Interview: Nicola Smillie, headmistress of Alderley Edge School for Girls

Nicola Smillie is one term into her post as headmistress of Alderley Edge School for Girls. Here, she shares her passion for mental health and being able to shape the lives of the girls at her school

Q. As the new headmistress of Alderley Edge School for Girls, what has the experience been like so far?

I have thoroughly enjoyed my first term at AESG. It is such a friendly and welcoming school. Despite working with the Covid-19 restrictions, we have tried our best to make daily life in school as normal as possible.

Q. What’s the best and worst thing about being a head?

Without doubt, the best thing is having the opportunity to shape the lives of girls of all ages. I absolutely love interacting with the girls through teaching, assemblies, student council and attending school events. The worst thing about being a head is dealing with complex, confidential and sensitive situations, but I have always worked hard to provide support during these times to ensure the best outcome for my pupils or staff.

Q. What was it about Alderley Edge School for Girls that made you take the job?

I have worked in small- and medium-sized girls’ schools since 1995 and am totally committed to the many benefits of single-sex education for girls. The school’s aims and ethos resonated with my philosophy of education. The supportive environment provided by the school enables the girls to develop a lifelong love of learning and a thirst for knowledge while ensuring that all girls achieve their full potential.

Q. What was your favourite subject at school and why?

Modern foreign languages and geography. My geography teacher was inspirational and encouraged the love of travel and a desire to see the world. Being able to communicate in other languages helps you to appreciate the traditions, art, culture and history of the people of that country, and promotes greater tolerance, empathy and acceptance of others.

Alderley Edge School for Girls
The school has a supportive environment to enable the girls to develop a ‘thirst for knowledge’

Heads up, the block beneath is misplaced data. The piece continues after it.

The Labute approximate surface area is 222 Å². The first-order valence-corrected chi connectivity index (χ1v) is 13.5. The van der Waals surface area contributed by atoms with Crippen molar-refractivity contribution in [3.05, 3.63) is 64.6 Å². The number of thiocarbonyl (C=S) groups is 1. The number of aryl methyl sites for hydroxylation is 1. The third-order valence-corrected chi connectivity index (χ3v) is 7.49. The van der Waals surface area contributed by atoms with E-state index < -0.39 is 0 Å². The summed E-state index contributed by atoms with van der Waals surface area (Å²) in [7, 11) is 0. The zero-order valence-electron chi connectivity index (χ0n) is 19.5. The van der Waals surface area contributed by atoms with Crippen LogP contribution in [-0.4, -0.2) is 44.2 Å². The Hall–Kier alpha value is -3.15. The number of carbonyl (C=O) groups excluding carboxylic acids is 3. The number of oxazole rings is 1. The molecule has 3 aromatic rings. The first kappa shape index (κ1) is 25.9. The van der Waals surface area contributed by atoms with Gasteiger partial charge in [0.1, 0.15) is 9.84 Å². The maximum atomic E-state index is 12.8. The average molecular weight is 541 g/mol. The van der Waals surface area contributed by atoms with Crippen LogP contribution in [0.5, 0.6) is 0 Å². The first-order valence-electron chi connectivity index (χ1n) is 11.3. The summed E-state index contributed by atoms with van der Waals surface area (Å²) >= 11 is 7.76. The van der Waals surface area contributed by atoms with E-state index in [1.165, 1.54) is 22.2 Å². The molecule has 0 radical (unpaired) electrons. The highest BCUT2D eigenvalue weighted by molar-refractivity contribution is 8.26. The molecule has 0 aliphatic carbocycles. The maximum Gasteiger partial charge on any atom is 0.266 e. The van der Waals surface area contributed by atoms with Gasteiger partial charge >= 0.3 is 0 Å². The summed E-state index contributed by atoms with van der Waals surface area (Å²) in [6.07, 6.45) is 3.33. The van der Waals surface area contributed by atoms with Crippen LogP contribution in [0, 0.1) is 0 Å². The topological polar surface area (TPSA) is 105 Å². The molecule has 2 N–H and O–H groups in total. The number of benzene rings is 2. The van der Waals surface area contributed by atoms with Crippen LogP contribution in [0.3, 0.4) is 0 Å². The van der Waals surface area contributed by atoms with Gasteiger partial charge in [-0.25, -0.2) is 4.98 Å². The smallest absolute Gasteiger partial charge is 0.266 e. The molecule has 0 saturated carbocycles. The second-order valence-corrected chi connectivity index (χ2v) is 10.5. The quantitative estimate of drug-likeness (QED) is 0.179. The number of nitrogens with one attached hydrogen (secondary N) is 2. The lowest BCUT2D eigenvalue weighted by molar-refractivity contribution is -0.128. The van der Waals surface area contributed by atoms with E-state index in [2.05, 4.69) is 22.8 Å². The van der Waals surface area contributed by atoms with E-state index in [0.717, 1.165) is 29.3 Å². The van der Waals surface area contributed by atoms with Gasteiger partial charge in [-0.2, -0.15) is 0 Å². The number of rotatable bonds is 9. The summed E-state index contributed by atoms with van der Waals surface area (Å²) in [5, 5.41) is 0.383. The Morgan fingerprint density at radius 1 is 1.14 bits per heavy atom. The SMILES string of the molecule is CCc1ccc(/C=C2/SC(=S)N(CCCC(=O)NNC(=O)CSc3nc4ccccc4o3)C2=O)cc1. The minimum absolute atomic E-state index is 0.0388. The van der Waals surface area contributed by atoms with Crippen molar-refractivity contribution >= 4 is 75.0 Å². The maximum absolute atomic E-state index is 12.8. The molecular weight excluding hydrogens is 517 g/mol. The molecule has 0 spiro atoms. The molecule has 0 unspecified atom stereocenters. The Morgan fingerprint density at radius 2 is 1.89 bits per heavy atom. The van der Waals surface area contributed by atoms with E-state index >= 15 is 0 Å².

Q. What are you currently reading and what do you like about it?

I always have a selection of books on my bedside table. Currently, I am reading A Long Petal of the Sea by the Chilean author Isabel Allende. The novel spans decades and moves between Spain and South America following two young people as they flee the aftermath of the Civil War. I am also dipping in and out of the Lonely Planet’s Complete Guide to Argentina, dreaming of a time when we can travel again!

Q. What issue in education are you most passionate about?

Mental health and wellbeing – I have just completed a Youth Mental Health First Aid training course, which was invaluable in providing the necessary information and skills to look after our own mental health and offer the much-needed support that young people need.

Q. If you weren’t in education what would you do instead?

My initial career choice was to be a travel journalist and to work in Spain or South America. At the time, I thought it was a perfect job to combine travel and my love of the Hispanic world. However, while I was living in Seville during my year abroad, I gave English conversation classes at the university. I thoroughly enjoyed delivering the classes and the interaction with students. This was the catalyst which made me apply for my PGCE course.

Q. What words of advice do you have for other heads at this time?

Try to keep a sense of balance and perspective during these challenging times, including finding time to disconnect from emails and do something to relax. Above all, maintain close links with fellow heads through your associations, so you can share your worries and concerns.

See our previous interview with Simon Ruscoe-Price, headmaster, Abbotsholme School

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